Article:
The Competition Commission is moving to promote a more competitive audit market - what does it mean for the future of your practice?
Last year, Laura Carstensen of the Competition Commission went to war with the Big Four accountancy firms, with the EU Competition Commissioner watching interestedly in the wings. The result, in the new rules announced in October 2013 is that companies will be required to tender their audit contracts every 10 years rather than the five initially suggested by the Commission.
The issue of concern was that companies and their auditors had too cosy a relationship, with some leading companies having had the same auditors for several decades. This cemented the position of the Big Four while at the same time acting as a powerful disincentive to rock the boat. The Big Four fought a predictable rearguard action against the proposals and the new rules must be seen as a partial retreat by the Commission, although the ten year retendering exercise is compulsory whereas there were exemptions available from the requirement to retender every five years. The new rules also represent a toughening of the rules from the ‘comply or explain’ approach introduced by the Financial Reporting Council in 2012.
It is difficult to see much to cheer about for small to medium sized firms in developments since last October. As the Financial Times reported in February 2014, there has indeed been a flurry of activity in the audit market with a number of companies changing their auditor. One of the largest was Vodafone, who ended their relationship with Deloittes after 26 years to engage PwC. The first FTSE 350 company to change its auditor after the announcement that the Competition Commission was looking to bring in new rules to open up the market was Land Securities who appointed EY having previously been audited by PwC. Many in the profession feel that what has emerged is a merry go round between the Big Four whose position of dominance remains as entrenched as ever.
There’s hope yet
However, some of the second tier firms like Grant Thornton are still optimistic about making inroads into the market, and are looking at targeting those large companies that are less geographically diverse. Part of the problem is that rules designed to break the hold of the Big Four fail to take into account that many large modern businesses are so complex that only the Big Four have the capacity to carry out the audits. Grant Thornton has in fact gained FTSE 350 group Interserve as an audit client this year under the new regime, a victory which was welcomed by many.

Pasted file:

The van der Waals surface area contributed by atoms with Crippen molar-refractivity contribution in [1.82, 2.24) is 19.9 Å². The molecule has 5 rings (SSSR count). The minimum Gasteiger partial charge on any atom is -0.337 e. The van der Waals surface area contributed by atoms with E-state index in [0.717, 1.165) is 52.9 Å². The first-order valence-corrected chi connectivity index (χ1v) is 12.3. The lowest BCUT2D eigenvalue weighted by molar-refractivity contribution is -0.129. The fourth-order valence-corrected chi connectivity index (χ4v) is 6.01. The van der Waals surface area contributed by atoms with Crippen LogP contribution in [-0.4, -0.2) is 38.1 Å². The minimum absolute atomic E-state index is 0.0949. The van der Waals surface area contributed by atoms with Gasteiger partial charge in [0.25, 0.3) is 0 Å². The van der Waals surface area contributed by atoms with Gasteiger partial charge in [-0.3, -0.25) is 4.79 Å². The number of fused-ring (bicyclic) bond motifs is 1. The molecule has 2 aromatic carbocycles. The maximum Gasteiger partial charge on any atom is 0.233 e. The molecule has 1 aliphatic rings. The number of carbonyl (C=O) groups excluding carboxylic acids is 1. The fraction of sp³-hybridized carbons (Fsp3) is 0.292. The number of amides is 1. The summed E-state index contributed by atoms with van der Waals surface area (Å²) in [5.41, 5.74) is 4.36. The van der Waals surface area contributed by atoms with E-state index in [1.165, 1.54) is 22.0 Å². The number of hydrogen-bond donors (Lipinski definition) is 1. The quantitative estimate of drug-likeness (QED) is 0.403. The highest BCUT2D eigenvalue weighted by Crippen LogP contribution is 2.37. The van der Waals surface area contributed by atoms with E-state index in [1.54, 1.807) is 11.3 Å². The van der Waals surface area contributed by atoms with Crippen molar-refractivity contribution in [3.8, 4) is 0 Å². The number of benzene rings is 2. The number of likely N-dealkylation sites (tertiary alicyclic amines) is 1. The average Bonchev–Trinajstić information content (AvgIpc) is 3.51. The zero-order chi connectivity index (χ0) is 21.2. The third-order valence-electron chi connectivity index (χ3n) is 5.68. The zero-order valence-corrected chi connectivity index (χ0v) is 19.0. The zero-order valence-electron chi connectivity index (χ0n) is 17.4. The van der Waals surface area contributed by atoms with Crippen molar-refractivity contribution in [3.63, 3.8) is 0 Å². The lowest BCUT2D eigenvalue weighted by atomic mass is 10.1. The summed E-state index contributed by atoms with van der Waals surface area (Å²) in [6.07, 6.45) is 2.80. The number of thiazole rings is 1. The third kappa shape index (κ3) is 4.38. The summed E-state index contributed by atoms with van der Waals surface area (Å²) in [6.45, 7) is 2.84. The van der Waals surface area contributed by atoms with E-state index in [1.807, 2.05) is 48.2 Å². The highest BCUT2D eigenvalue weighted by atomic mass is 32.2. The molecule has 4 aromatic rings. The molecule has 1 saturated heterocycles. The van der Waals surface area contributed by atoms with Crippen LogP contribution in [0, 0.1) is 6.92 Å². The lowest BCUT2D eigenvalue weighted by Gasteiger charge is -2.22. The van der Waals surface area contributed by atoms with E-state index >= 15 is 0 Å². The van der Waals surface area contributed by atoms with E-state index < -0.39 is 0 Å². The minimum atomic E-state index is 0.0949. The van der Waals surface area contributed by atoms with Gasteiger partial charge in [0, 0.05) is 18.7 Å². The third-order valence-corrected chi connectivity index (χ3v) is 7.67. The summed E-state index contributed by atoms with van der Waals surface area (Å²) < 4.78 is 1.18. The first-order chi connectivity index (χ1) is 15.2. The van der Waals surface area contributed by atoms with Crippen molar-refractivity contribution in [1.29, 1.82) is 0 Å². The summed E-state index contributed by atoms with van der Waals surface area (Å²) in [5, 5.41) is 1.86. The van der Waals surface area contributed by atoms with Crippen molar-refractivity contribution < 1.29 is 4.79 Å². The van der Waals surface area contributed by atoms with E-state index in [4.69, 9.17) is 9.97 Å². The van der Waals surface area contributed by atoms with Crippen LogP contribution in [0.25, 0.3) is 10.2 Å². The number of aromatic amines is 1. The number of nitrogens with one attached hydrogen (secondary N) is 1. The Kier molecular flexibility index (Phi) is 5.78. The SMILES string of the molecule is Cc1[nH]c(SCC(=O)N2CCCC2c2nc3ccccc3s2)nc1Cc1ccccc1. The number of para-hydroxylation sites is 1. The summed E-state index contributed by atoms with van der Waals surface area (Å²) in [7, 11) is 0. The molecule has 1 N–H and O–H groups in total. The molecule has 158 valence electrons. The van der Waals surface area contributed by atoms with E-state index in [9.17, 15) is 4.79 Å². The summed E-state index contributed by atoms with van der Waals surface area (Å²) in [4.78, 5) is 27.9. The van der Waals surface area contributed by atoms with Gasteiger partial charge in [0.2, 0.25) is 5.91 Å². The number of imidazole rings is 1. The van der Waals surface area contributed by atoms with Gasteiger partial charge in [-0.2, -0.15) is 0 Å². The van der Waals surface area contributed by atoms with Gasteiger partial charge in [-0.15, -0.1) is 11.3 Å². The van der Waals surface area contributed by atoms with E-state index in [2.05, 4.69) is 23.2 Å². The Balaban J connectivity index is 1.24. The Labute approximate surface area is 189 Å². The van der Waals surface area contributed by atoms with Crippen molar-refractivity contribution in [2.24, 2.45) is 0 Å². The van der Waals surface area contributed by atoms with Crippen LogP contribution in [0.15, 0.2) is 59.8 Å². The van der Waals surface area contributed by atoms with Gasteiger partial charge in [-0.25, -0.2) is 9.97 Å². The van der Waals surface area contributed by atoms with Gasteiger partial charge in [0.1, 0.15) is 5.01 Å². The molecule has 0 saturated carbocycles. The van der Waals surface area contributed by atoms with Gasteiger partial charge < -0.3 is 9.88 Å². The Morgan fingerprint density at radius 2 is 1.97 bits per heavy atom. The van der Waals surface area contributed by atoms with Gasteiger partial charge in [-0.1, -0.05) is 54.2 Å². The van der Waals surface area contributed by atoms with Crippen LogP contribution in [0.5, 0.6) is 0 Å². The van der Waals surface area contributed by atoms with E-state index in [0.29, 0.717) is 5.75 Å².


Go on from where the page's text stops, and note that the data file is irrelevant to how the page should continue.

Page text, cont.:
You’re up, Europe
Nonetheless, Brussels has not said its last word on the matter and it is likely that, at some stage, the EU will move from a requirement to tender every ten years to a requirement to change auditor every ten years. Perhaps here there will be an opportunity for firms outside the charmed circle to break in, as has already happened in the public sector. With the Audit Commission winding up its in-house practice and embarking on a retendering of audit in the local government market where KPMG and PwC were previously dominant, second tier firms have been able to secure significant amounts of work, with PwC now reduced to being a minor player in the local government market.
Maybe there is a lesson here for the private sector: that smaller firms can build the capacity needed to audit large organisations (Grant Thornton audit Birmingham City Council with an annual turnover of £3 billion) and that, at least in the audit market, size doesn’t always matter.
With the audit market opening up, your firm needs to be fully equipped with sophisticated, streamlined technology that will allow you to compete.